Jenica Cassidy (’14) finds opportunities in growing field of elder law

Photo of Jenica Cassidy ('14)

Jenica Cassidy ('14)

Jenica Cassidy (’14) sees many opportunities in the growing field of elder law. 

Born in Seattle, Cassidy earned her undergraduate degree in journalism from the University of Oregon. Upon graduation, she followed her passion for the law to Wake Forest.

“I chose Wake Forest for law school because an alumni friend recommended that I check it out and, after visiting the campus, meeting the professors and researching all of its programs, I knew Wake Forest was the best fit for me,” Cassidy explained.

This semester, she is participating in the Elder Law Clinic and has furthered her interest in the subject through an internship with the American Bar Association’s Commission on Law & Aging.

“I’m taking the clinic because every single student I spoke with who took the clinic said that it was one of the best things they did in law school,” Cassidy said. “Professor Mewhinney runs a fantastic program that provides students the best real-world experience we can get while still in school. I think of it as ‘training wheels’ for the real world – a great stepping stone between law school and law practice.”

Cassidy’s interest in elder law stems from her interest in other sectors of the law and her will to help others.

“I’m interested in elder law because it encompasses many areas of law that I really enjoy, including estate planning, healthcare, and guardianship,” she said. “Elder law attorneys are able to develop close relationships with their clients and act as an advocate on their behalf. Working in elder law is rewarding because you’re able to help people everyday to navigate an often vulnerable and confusing part of their lives. Also, with the baby boomers beginning to retire and the demographic shift towards an older population, there is a growing need for experts in this field.”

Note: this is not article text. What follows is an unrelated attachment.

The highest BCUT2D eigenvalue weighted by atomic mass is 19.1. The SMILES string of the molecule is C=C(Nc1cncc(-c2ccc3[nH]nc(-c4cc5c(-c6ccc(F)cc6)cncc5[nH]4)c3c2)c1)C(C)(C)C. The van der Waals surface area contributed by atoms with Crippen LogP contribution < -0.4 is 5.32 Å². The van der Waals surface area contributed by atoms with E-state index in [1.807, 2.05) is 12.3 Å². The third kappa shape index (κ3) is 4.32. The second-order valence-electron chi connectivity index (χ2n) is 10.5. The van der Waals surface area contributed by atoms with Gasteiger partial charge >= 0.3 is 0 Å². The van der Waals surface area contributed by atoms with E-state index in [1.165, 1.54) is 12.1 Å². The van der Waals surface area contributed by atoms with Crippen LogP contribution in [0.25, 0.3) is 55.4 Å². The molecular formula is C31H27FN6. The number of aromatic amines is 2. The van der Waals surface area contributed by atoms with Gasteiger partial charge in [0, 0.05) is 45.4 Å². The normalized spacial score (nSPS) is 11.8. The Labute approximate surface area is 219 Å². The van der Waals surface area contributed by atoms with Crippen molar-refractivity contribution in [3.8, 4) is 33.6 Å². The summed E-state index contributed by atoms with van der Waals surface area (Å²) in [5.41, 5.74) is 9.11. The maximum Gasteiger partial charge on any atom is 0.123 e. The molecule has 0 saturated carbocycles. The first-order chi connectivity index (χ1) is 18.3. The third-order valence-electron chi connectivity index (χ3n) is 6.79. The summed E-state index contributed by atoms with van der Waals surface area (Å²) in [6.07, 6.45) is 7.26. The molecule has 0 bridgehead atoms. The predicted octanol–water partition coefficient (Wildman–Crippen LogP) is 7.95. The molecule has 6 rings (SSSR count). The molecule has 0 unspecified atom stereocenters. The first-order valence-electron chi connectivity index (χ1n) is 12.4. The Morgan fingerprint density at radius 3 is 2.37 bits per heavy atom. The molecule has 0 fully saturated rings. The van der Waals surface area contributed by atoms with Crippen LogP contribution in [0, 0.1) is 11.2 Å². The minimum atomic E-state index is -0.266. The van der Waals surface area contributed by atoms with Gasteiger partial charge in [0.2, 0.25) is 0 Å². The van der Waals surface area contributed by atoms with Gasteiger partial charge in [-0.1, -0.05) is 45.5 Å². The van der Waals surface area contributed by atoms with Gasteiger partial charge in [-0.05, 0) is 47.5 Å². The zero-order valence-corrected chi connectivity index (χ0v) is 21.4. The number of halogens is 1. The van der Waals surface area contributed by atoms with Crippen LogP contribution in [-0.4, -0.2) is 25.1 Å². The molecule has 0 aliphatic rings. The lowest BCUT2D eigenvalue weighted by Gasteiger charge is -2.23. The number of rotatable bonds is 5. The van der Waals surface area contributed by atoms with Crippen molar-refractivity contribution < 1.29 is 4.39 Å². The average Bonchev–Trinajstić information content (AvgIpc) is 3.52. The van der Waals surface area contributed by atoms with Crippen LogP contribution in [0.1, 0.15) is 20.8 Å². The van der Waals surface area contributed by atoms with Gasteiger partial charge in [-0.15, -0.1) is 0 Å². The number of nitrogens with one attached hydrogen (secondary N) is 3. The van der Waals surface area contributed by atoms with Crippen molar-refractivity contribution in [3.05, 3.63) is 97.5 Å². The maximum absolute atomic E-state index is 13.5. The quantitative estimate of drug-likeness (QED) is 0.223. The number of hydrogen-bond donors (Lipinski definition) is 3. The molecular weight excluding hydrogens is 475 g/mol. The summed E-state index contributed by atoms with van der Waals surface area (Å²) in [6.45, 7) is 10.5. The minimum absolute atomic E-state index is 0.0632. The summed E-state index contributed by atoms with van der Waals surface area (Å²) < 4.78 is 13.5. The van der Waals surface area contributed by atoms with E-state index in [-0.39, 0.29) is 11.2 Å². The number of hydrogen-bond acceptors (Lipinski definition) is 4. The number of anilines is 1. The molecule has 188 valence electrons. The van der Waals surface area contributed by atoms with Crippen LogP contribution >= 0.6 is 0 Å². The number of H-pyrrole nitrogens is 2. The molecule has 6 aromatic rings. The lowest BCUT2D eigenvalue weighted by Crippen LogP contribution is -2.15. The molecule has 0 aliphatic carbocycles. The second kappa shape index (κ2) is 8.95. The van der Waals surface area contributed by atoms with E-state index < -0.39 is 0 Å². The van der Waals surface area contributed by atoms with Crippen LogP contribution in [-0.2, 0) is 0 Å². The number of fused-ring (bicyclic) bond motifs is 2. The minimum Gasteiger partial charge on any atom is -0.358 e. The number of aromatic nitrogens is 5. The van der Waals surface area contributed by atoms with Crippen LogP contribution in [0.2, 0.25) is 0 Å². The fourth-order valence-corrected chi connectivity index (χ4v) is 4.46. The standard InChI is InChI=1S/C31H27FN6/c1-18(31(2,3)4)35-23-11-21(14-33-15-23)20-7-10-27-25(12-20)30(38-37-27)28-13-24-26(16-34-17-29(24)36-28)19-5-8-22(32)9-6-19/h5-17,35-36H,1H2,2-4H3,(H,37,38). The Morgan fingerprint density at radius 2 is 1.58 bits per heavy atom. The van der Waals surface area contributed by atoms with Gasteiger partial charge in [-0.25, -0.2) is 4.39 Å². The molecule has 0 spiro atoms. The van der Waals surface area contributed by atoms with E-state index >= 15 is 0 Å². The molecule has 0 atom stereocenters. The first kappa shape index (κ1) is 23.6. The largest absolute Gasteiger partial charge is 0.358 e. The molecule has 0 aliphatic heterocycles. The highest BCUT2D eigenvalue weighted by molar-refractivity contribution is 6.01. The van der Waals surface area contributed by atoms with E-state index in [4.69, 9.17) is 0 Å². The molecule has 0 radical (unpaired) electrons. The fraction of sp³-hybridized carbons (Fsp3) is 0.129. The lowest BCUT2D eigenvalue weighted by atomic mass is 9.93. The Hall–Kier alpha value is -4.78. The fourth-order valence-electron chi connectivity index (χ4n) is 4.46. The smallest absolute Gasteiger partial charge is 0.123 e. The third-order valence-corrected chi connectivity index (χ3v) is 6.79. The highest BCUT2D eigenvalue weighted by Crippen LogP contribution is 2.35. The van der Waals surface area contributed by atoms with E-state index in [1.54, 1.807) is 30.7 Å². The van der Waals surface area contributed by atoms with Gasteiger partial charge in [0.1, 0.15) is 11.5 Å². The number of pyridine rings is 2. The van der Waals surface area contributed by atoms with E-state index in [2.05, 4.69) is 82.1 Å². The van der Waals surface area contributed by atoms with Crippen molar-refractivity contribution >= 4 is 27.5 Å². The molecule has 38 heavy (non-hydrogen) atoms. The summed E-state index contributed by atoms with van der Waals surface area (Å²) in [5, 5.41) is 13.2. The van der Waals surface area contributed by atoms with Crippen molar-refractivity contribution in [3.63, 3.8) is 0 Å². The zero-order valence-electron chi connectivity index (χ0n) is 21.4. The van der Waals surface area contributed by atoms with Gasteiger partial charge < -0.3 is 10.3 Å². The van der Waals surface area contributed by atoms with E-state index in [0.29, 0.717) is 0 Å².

Through her internship this past summer with the ABA Commission on Law and Aging in Washington, D.C., Cassidy wrote two articles for the Commission’s publication BIFOCAL.

Jenica’s supervisor on the guardianship project and article was the Commission’s Assistant Director Erica Wood.

“Jenica stood out in her dedication to pursuing elder law, and her quick understanding of the guardianship restoration issue,” Wood wrote in an email. ” It’s a very hot issue right now, and the paper she wrote is getting lots of attention!”

Commission Director Charlie Sabatino also worked closely with Cassidy and said she was the first intern to publish not one, but two articles in the Commission’s publication.

“Jenica’s internship with the Commission represents the kind of multifaceted experience we hope to provide interns, and her work demonstrates the value that interns bring to the Commission,” Sabatino said. ” We aim for at least one practical contribution to our e-journal.  Jenica brought two articles to fruition.”

The ABA Commission on Law and Aging has been part of the ABA since 1979. It has a broad mission to serve as a interdisciplinary leader of the association’s work to strengthen and secure legal rights for the elderly, particularly low-income people.

According to Sabatino, the commission’s internship program focuses on the long-standing aims to improve delivery of legal services to older people.

“Getting people interested at the law-school level is just as important as training lawyers after law school,” he said. “Our main goal is to help educate and hopefully get students excited about the field of aging.”

In the span of a few weeks, Cassidy went from working on guardianship policy at the ABA to handling a real guardianship case in the Elder Law Clinic. She was assigned the clinic’s first court hearing of the semester. Mewhinney and Cassidy were appointed to represent a man whose daughter claimed he was incompetent.

A lot was at stake:  if the court adjudicated Cassidy’s client to be incompetent, someone else – his daughter – would control his money, his assets and where he would live.  Cassidy interviewed her 80-year-old client and his daughter, among others.  She concluded that he did not need the extreme step of guardianship, which should be a last resort.  Instead, she counseled the man about safety concerns raised by the daughter.  She also got affidavits showing that her client could still make good decisions.

Cassidy’s intervention caused the daughter to take a voluntary dismissal of the guardianship case.

Cassidy attributes her recent successes to Wake Forest Law.

“Wake Forest Law has been a great experience overall,” she said.  ”While law school has its challenges, the Wake Forest Law community is extremely supportive and encouraging.”

Upon graduation Cassidy, plans to practice elder law in the Washington, D.C., area.